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Old April 11, 2007, 06:49 PM   #1
GoSlash27
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IDPA/IPSC aiming?

I've been a target shooter for most of my life. Since I've gotten into pistol action shooting (IPSC & IDPA), I've been frustrated by my lack of speed and I think it's due to my thought process. That is to say, I'm employing a thought process and thinking takes too long

I used to follow the old target shooting process:

1) guesstimate range to the target
2) choose proper holdoff for the range
3) look at desired impact point
4) look at a point x inches below desired impact point
5) transition to sights
6) fire

That was very accurate, but also very slow. I started short-circuiting the process by simply using a generic holdoff for all ranges, and that worked out faster but less accurately because the difference between the generic holdoff and proper holdoff varies widely at relatively short ranges.
But the thought process became:

1) look at desired impact point
2) look at a point 3 1/2" below desired impact point
3) transition to sights
4) fire

So I got to thinking about it and decided that the less active thought I put into it, the faster I can get on target. After doing some test groups and crunching numbers, I discovered that I could both increase accuracy and spend less time aiming if I choose a generic holdoff based on the sight picture itself rather than the target.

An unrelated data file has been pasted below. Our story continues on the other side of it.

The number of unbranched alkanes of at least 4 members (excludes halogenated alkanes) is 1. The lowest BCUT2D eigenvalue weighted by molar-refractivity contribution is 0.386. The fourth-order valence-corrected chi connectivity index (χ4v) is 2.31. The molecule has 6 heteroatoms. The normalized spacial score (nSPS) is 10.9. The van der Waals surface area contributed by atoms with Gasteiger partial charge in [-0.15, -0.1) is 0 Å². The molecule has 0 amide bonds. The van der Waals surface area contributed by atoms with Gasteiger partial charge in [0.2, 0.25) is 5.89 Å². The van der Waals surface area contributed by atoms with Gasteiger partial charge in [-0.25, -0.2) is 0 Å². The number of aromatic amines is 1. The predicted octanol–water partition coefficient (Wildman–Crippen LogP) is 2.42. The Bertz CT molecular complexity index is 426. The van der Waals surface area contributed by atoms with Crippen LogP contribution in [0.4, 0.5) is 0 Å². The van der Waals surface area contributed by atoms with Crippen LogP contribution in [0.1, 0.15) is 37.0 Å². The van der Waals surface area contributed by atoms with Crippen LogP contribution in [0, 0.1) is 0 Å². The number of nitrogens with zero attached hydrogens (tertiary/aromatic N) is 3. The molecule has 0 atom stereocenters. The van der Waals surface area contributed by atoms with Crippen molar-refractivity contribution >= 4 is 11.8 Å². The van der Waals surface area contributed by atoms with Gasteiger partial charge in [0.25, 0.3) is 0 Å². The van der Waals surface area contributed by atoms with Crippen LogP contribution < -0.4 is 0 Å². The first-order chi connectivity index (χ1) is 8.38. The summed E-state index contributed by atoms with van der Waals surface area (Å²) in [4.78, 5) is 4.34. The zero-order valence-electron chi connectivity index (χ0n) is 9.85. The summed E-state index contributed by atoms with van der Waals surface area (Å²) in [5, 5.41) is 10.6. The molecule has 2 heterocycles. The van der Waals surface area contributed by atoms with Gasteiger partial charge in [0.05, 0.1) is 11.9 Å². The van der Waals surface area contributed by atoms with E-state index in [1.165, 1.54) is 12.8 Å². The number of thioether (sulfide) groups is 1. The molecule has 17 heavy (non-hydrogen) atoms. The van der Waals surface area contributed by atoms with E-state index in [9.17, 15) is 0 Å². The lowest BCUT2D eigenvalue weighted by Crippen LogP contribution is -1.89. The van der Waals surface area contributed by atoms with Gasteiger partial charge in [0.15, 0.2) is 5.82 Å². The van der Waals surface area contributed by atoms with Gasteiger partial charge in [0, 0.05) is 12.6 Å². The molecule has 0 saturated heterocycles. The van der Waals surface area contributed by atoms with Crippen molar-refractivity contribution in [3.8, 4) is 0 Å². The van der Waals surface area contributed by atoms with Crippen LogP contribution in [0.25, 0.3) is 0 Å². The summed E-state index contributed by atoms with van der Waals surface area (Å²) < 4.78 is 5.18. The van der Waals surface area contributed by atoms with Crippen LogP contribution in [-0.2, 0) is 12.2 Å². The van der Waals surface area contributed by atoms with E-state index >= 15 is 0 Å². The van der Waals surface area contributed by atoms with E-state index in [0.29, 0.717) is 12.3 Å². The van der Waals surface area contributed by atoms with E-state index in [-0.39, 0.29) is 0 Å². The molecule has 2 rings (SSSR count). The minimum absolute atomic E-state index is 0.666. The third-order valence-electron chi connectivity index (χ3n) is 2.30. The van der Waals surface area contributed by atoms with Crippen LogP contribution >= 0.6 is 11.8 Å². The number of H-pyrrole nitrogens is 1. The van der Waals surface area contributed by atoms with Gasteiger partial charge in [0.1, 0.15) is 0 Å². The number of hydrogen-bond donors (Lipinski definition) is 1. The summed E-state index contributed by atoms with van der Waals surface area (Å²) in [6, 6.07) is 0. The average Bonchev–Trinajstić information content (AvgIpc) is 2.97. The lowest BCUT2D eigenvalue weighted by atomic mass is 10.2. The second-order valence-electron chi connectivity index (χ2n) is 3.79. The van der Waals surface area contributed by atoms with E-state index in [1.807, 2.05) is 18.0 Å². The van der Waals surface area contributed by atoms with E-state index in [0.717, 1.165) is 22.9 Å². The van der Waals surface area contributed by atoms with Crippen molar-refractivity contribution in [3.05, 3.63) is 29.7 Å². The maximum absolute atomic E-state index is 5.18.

See, while my impact points climb steadily over the first 30 yards *in terms of inches at the target*, they remain fairly steady in terms of MoA.

So I'm going to experiment with a new approach:

1) look at desired impact point
2) transition to sights
3) align sigh picture so that desired impact point forms the peak of an isocoles triangle with rear night sight dots (symmetry is easy to recognize subconsciously)
4) fire


How do you folks do it? Am I on the right track?
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Old April 11, 2007, 10:44 PM   #2
yar